PMQs saw a fiery slanging match between Theresa May and the SNP's Angus Robertson
Robertson accused May of breaking promises to secure UK-wide Brexit agreements.
Prime Minister’s Questions hosted a fiery slanging match between Theresa May and the Scottish National Party’s Angus Robertson, after he called her out on the Budget and Brexit.
The MP sparked conversation after addressing the backtrack on a proposed National Insurance hike, saying: “We once had a prime minister who said the lady was not for turning. My goodness. Isn’t it welcome that the prime minister today has admitted she is for turning with her screeching, embarrassing U-turn on National Insurance?”
This, in case you were wondering, was her reaction…
Robertson continued to press May on Brexit, accusing her of breaking promises to secure UK-wide Brexit agreements, before triggering Article 50 at the end of the month.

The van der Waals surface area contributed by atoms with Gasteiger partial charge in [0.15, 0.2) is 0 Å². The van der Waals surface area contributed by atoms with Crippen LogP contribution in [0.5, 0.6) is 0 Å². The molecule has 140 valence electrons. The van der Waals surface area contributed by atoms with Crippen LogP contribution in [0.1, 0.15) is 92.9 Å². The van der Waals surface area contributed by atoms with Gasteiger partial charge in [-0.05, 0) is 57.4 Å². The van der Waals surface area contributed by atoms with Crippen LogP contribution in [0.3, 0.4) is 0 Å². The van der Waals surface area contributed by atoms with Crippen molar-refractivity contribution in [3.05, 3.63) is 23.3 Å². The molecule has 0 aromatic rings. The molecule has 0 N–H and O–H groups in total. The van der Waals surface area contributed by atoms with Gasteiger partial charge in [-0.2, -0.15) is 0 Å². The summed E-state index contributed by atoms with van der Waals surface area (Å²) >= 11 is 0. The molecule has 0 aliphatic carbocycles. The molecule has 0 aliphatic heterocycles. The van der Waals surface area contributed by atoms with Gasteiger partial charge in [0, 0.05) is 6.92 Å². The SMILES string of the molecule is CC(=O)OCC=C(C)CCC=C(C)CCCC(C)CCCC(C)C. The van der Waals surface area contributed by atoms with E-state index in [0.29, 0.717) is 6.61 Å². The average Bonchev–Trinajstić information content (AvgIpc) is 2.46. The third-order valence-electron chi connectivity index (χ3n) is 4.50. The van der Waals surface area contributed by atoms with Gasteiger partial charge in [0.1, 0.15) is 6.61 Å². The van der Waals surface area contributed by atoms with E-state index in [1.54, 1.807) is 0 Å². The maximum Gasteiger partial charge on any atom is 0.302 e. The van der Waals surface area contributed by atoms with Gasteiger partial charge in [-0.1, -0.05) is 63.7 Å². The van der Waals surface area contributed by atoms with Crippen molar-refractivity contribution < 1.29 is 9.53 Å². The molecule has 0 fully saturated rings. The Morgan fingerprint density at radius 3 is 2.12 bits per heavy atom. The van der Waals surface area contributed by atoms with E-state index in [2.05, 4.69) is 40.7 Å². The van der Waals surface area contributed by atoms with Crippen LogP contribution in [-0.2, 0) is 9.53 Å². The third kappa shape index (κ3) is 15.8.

May – insisting there would indeed be further talks – hit back and said the MP was comparing the UK’s 40-year membership with the European Union with a country that has been one for over 300 years.
She added: “We have fought together, we have worked together, we have achieved together. Constitutional game-playing must not be allowed to break the deep bonds of our shared history and our future together.”
Robertson was ready to strike back, insisting May was still refusing to address Brexit negotiations, saying: “The Prime Minister can wag her finger as much as she likes.
“Does she not understand if she does not reach an agreement before triggering Article 50, if she is not prepared to negotiate on behalf of the Scottish Government and secure membership of the single European market, people in Scotland will have a referendum and we will have our say?”
To end the slanging match, May concluded the UK Government had been in discussions with the Scottish Government and other devolved administrations about the interests of all.
She added: “What we need now is to unite, to come together as a country and to ensure we can get the best deal for the whole of the United Kingdom.”